Many web-based social networks have been built, for example,,,, etc. As well much research work has been done on social networks, in particular on semantic web-based social networks.

For instance, Golbeck et al. introduce the relationship of trust into social networks [Golbeck, 2005]. They argue that when trust is assigned on a quantitative scale, we can make computations with trust values in the network. And given a specific user in the social network, we can see the average value about the person’s trustworthiness.

The Friend of a Friend (FOAF) project is creating a Web of machine-readable pages describing people and the relationships between them and the things they create and do [Brickley, 2004]. It has the potential to be an open interchange format used by many different social networking applications. See also FOAFRealm [Kruk, 2005], FOAFnaut [Foafnaut, 2006], Flink [Mika, 2005], and MindSwap [Kalyanpur, 2006]. See [Domingos, 2005] and [Matsuo, 2003] for social network mining.

4.2   People Search

People search can be classified into several sub tasks, including: expert finding and expert profiling.

Expert Finding

Expert finding addresses the task of finding the right person with the appropriate skills and knowledge: “Who are the experts on topic X?”.

For example, Campbell et al. [Campbell, 2003] analyzed the link structure defined by authors and receivers of emails using a modified version of the Hyperlink-Induced Topic Search (HITS) algorithm to identify authorities. They showed that improvements over a content-based approach were possible given two organizations, but the number of candidates used was limited, only fifteen and nine. See also [Schwartz, 1993; Foner, 1997; Kautz, 1997; Mattox, 1999; Yimam-Seid, 2003].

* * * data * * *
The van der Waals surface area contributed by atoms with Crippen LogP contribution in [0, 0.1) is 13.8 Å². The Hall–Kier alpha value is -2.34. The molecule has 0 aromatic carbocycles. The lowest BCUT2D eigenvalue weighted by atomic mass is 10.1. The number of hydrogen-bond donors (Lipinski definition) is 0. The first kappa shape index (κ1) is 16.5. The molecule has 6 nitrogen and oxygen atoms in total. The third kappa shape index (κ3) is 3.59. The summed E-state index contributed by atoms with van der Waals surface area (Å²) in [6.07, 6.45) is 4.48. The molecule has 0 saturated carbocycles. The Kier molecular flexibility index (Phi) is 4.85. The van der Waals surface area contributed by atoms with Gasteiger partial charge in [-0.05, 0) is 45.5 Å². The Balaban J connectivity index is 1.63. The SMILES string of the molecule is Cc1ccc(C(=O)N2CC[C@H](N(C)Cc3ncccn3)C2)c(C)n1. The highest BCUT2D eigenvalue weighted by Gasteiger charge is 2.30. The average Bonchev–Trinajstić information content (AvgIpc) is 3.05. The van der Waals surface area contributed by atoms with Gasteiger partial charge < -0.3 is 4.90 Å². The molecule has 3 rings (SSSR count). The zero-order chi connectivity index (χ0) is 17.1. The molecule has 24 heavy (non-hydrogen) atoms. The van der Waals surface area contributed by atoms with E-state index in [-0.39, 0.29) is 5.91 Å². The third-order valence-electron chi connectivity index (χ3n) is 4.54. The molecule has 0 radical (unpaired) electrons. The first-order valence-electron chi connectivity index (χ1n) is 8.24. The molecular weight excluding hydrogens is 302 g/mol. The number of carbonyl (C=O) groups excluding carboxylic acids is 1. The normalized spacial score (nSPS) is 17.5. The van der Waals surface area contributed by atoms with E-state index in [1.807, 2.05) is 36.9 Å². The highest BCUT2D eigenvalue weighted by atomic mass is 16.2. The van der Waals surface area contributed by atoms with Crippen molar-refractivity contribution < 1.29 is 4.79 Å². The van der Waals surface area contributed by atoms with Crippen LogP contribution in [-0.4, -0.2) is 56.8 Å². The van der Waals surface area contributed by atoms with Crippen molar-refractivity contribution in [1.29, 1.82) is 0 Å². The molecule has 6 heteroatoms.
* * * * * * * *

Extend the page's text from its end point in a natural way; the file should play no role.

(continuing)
From 2005, the Text REtrieval Conference (TREC) has provided a common platform with the Enterprise Search Track for researchers to empirically assess methods and techniques devised for expert finding. Much work has been done, for example, [Fu, 2005; Cao, 2005]. See [Craswell, 2005] for an overview.

For detail, we can see from here.


Expert Profiling

The task is to turn the expert finding task around: to profile a person is to discover, collect, and produce information of skills and knowledge of that person: “What does a person Y know?”

For example, [Culotta, 2004] presents an end-to-end system that extracts a user’s social network and its members’ contact information given the user’s email inbox. The system identifies unique people in emails, finds their Web presence, and automatically fills the fields of a contact address book using Conditional Random Fields [Lafferty, 2001].

Tang et al. propose an approach for automatically extracting the personal information from the web [Tang, 2006]. See also [Mika, 2005; Filatova; 2005; Balog, 2006].

4.3   Association Search

In association search, we are interested in the relationships between entities. For searching for people, we are aimed at finding the relationships between persons.

People Association Finding

Many uses of recommender system require finding associations from people to people, not just providing “oracular” advice. Recently, a few methods have been proposed to solve the problem. For example, Kautz et al. have developed a recommender system call ReferralWeb [Kautz, 1997]. The ReferralWeb system lets ones search and explore social networks - the networks of friends, colleagues, and co-workers - that exist on the WWW. When a user wants to search for information on a topic, the system first identifies experts on the topic and then tries to find associations (called referred chain) from the searcher to an expert. They tested the system on a 1,000 node network and a 10,000 researcher network. They focus on expert recommendation rather than efficiently finding and ranking the associations.